Chestnut, Mushroom and Fig Stuffed Turkey Breast

Serves: 2 – 3
Approx cost: €4.20 – €7 (depending if you collect chestnuts yourself, use fresh figs etc)
Approx calories (per serving): ~575
Approx preparation and cooking time: 70 mins

[dropcap style=”font-size: 60px; color: #0B0B61;”]Hi everyone – I’m on holiday! Yay :) This post is coming to you from the snowy wastes North of Sweden. Today I thought I’d tell you a little about the Christmas dinner I had a few days ago. Both my wife and I had been eating so much Christmas food in the run-up to the 24th/25th that, although we wanted something which would make us feel festive, we just didn’t want to do the whole turkey, roast potatoes, 5,000 calorie meal, followed by equally rich desserts. For my wife’s Christmas dinner we had beef tenderloin (and my, is it tender?!), a great big puddle of puréed potatoes – plenty of butter and cream – and some green beans, accompanied by my signature mushroom sauce. For my Christmas, I didn’t really have any idea, until I happened across a wonderful looking dish by Karen called Turkey Bracciole. It inspired me a lot, and while this dish is far from being the same thing, I ended up with something which I hadn’t done before and which I was really proud of. Served up with asparagus and puréed sweet potato, this was a fabulous alternative to massive festive meals which just generate huge quantities of leftovers.

I needed to make some major adjustments to the recipe – first off, I’ve never once seen turkey tenderloin for sale before. Indeed, I wasn’t even aware turkeys had tenderloins, so I substituted that for two large turkey escalopes. Secondly, my wife dislikes sun-dried tomatoes with the burning passion of a thousand suns, and I also wanted to try and use chestnuts for in the dish – something which seems very festive to me – so a plan was born. Thank you so much for your post Karen – you really inspired me and one day I even hope I can try your delicious looking original recipe (just need to tell my wife that the red bits are roasted pepper, not sun-dried tomato!)

Chestnut, Mushroom and Fig Stuffed Turkey Breast

I have all the bits and pieces I need to take some photos and transfer them to my laptop here so, with luck, I should have some photos for you in my next post – providing I don’t drop my camera in a snow-drift. Have a great wednesday everyone and take care!


Stuffed Turkey Breast ingredients

  • 2 large Turkey escalopes (~400g)
  • ~180g Prepared Chestnuts (roasted and shelled, or boiled)
  • ~6-8 Button Mushrooms
  • ~2 fresh figs, or 3 tbsps of Fig Confit
  • Half an Onion
  • Handful of Basil leaves
  • ~5 rashers of Bacon
  • 1 Egg
  • 2 tbsps Olive Oil

You’ll also need

A Food Processor


  1. Start off by pre-heating your oven to 170 degrees Celsius. While the oven is heating, roughly chop the onion and place into the Food Processor, along with the chestnuts. Wipe the mushrooms and remove the stalks and add them into the bowl too. If using fresh figs, trim the ends and chuck them in, or spoon in the fig confit. Finally, tear the basil and place in along with the egg (shell removed of course! :D)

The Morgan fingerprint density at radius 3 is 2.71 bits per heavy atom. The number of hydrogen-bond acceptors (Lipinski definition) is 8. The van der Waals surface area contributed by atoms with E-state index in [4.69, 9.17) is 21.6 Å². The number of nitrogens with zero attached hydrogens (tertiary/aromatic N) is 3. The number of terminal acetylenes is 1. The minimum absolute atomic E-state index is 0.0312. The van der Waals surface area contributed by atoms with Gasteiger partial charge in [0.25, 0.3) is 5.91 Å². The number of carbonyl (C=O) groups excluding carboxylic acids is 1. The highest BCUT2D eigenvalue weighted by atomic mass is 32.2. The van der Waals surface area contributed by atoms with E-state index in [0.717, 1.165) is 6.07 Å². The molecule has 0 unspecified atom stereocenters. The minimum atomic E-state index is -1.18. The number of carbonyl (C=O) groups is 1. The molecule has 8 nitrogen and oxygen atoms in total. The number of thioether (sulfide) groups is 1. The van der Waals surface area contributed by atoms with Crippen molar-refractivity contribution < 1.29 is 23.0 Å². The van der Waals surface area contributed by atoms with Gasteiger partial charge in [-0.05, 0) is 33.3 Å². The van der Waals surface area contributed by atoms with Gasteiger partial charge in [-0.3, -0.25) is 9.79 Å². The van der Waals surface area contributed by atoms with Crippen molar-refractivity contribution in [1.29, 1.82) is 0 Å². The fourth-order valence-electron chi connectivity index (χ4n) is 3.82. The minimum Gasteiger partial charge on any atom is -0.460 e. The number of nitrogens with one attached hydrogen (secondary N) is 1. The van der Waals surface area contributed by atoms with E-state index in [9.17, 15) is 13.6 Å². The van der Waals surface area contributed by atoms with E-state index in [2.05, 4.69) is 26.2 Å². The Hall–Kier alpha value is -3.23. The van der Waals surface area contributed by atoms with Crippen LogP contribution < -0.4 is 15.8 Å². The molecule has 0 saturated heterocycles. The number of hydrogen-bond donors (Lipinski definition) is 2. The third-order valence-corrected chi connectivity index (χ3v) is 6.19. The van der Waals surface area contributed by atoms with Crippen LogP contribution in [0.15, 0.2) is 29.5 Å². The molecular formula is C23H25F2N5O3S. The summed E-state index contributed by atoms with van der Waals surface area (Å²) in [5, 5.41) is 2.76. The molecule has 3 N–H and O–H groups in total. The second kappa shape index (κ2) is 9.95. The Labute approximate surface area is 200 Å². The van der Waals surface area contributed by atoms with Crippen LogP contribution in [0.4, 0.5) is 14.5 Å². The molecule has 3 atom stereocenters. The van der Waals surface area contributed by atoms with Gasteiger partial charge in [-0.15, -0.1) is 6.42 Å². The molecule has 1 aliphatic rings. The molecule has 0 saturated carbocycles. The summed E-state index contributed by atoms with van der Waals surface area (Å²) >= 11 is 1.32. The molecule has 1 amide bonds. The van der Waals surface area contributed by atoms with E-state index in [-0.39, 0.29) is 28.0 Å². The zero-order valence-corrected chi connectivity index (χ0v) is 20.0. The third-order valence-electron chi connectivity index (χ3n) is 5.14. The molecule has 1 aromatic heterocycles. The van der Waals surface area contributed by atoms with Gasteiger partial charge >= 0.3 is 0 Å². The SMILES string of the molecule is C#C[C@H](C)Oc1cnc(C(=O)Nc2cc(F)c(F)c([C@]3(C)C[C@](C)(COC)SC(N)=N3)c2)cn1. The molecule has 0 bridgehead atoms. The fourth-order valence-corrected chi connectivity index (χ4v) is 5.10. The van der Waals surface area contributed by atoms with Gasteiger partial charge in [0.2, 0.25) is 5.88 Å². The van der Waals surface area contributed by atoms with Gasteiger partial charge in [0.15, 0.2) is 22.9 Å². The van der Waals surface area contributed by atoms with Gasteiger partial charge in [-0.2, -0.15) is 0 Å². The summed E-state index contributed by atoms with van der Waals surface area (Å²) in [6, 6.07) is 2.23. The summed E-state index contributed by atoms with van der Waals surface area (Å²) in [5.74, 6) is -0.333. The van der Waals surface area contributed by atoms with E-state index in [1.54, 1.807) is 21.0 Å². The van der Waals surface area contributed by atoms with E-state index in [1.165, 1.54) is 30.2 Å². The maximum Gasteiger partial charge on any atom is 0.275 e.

Everything into the mixer
  2. Blend until you have a slightly chunky paste. Obviously you don’t want it too smooth. If there are discernible pieces of mushroom or chestnut inside then this is perfect. Cover a board or work-surface with plastic wrap and lay the turkey escalopes on top. Place another piece of plastic wrap on top and beat using a meat hammer until about 8mm thick. Escalopes are, by definition, quite thin, but having them even thinner will make the rolling easier.
    The stuffing
  3. Once the escalopes have been flattened, lay them out, just slightly overlapping each other, with the join vertical to you. Spoon the filling onto the turkey towards the bottom, making a large horizontal strip all the way from left to right, before gently rolling up. It doesn’t matter if it looks a bit disastrous. I guarantee you it will look nice when it’s cooked. Wrap the bacon all over the turkey, sealing up the ends if you can and the joins especially. Place a baking tray over the turkey and flip the board, turkey and tray upside down, in order to transfer it to the tray with the minimum handling possible. Remove the board and drizzle the 2 tbsps of Olive Oil over the turkey before placing into the oven.
    All wrapped up
  4. Cook for about 45 minutes, by which time the meat should be a rich golden brown. You can see in the picture that I had an excess of stuffing so I just arranged it around the outside of the meat. If you have a meat thermometer, the inside of the wrap should be 74 degrees Celsius when it’s done, so obviously, if it’s done sooner than this, of course feel free to remove it earlier.
    Baked in the oven
  5. Once removed, carefully transfer it to a carving board and cut into slices, like so, arrange with your favourite accompaniments and enjoy! :)
    Chestnut, Mushroom and Fig Stuffed Turkey Breast


  1. says

    Yum! This looks super! I love chestnuts and having them in here is a great idea! That must have been sooo tasty!
    I’ve never seen turkey tenderloin either, neither do we have turkey escalopes, just big humongous whole birds and those frozen drumsticks I found and used for my turducken pies. Wonder where the breasts have gone?

    • says

      Thanks Ping – to be honest I can’t eat chestnuts too much – bad childhood experience :D… though I like them sometimes, and I always associate them with Christmas :) Luckily we can buy turkey escalopes all year round – it’s weird how some cuts of meat aren’t available at all in some countries… always makes me wonder what happens to the meat!

  2. says

    Charles, it looks fabulous! A three-starred Michelin restaurant would be perfectly satisfied with your presentation! Stuffing meat has always sounded scary to me: I was worried it would end up messy and not appealing, whatever the taste. Since I started to make the Japanese meat rolls filled with vegetables I became bolder, so one day I might also try your turkey breast! It looks really delicious and very festive with figs and chestnut! Congratulations for this healthy and attractive Christmas dish!
    Have a lovely time in Sweden!